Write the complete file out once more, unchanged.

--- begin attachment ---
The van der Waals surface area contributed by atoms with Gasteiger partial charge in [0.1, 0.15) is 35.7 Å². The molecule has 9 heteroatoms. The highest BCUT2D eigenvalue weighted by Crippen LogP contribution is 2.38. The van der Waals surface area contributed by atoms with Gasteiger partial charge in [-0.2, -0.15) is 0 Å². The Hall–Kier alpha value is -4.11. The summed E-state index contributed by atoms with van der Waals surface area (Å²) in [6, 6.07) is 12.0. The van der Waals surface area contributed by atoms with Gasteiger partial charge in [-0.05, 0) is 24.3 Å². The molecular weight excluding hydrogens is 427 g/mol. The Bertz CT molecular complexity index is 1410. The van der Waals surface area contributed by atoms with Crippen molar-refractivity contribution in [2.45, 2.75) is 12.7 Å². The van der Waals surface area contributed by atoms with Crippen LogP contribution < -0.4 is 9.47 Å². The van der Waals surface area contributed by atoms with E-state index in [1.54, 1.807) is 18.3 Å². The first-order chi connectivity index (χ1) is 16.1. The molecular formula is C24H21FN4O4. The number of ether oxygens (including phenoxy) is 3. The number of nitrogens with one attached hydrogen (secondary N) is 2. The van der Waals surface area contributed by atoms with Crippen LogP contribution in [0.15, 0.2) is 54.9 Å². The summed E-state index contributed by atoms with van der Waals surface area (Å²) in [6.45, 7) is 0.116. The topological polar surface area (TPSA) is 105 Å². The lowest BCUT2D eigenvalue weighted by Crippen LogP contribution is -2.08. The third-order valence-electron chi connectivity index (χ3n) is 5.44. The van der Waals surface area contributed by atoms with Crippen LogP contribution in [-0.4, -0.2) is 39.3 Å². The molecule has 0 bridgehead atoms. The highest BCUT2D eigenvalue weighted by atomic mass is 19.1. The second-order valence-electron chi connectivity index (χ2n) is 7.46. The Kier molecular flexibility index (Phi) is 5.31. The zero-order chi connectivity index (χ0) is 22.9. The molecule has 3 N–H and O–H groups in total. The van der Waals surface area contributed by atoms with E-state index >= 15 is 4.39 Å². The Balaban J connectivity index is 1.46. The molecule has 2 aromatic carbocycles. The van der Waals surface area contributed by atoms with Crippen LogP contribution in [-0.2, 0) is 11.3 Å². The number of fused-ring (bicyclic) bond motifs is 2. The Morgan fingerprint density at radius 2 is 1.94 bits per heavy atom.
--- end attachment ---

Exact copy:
The van der Waals surface area contributed by atoms with Gasteiger partial charge in [0.1, 0.15) is 35.7 Å². The molecule has 9 heteroatoms. The highest BCUT2D eigenvalue weighted by Crippen LogP contribution is 2.38. The van der Waals surface area contributed by atoms with Gasteiger partial charge in [-0.2, -0.15) is 0 Å². The Hall–Kier alpha value is -4.11. The summed E-state index contributed by atoms with van der Waals surface area (Å²) in [6, 6.07) is 12.0. The van der Waals surface area contributed by atoms with Gasteiger partial charge in [-0.05, 0) is 24.3 Å². The molecular weight excluding hydrogens is 427 g/mol. The Bertz CT molecular complexity index is 1410. The van der Waals surface area contributed by atoms with Crippen molar-refractivity contribution in [2.45, 2.75) is 12.7 Å². The van der Waals surface area contributed by atoms with Crippen LogP contribution < -0.4 is 9.47 Å². The van der Waals surface area contributed by atoms with E-state index in [1.54, 1.807) is 18.3 Å². The first-order chi connectivity index (χ1) is 16.1. The molecular formula is C24H21FN4O4. The number of ether oxygens (including phenoxy) is 3. The number of nitrogens with one attached hydrogen (secondary N) is 2. The van der Waals surface area contributed by atoms with Crippen LogP contribution in [0.15, 0.2) is 54.9 Å². The summed E-state index contributed by atoms with van der Waals surface area (Å²) in [6.45, 7) is 0.116. The topological polar surface area (TPSA) is 105 Å². The lowest BCUT2D eigenvalue weighted by Crippen LogP contribution is -2.08. The third-order valence-electron chi connectivity index (χ3n) is 5.44. The van der Waals surface area contributed by atoms with Crippen LogP contribution in [-0.4, -0.2) is 39.3 Å². The molecule has 0 bridgehead atoms. The highest BCUT2D eigenvalue weighted by atomic mass is 19.1. The second-order valence-electron chi connectivity index (χ2n) is 7.46. The Kier molecular flexibility index (Phi) is 5.31. The zero-order chi connectivity index (χ0) is 22.9. The molecule has 3 N–H and O–H groups in total. The van der Waals surface area contributed by atoms with E-state index >= 15 is 4.39 Å². The Balaban J connectivity index is 1.46. The molecule has 2 aromatic carbocycles. The van der Waals surface area contributed by atoms with Crippen LogP contribution in [-0.2, 0) is 11.3 Å². The number of fused-ring (bicyclic) bond motifs is 2. The Morgan fingerprint density at radius 2 is 1.94 bits per heavy atom.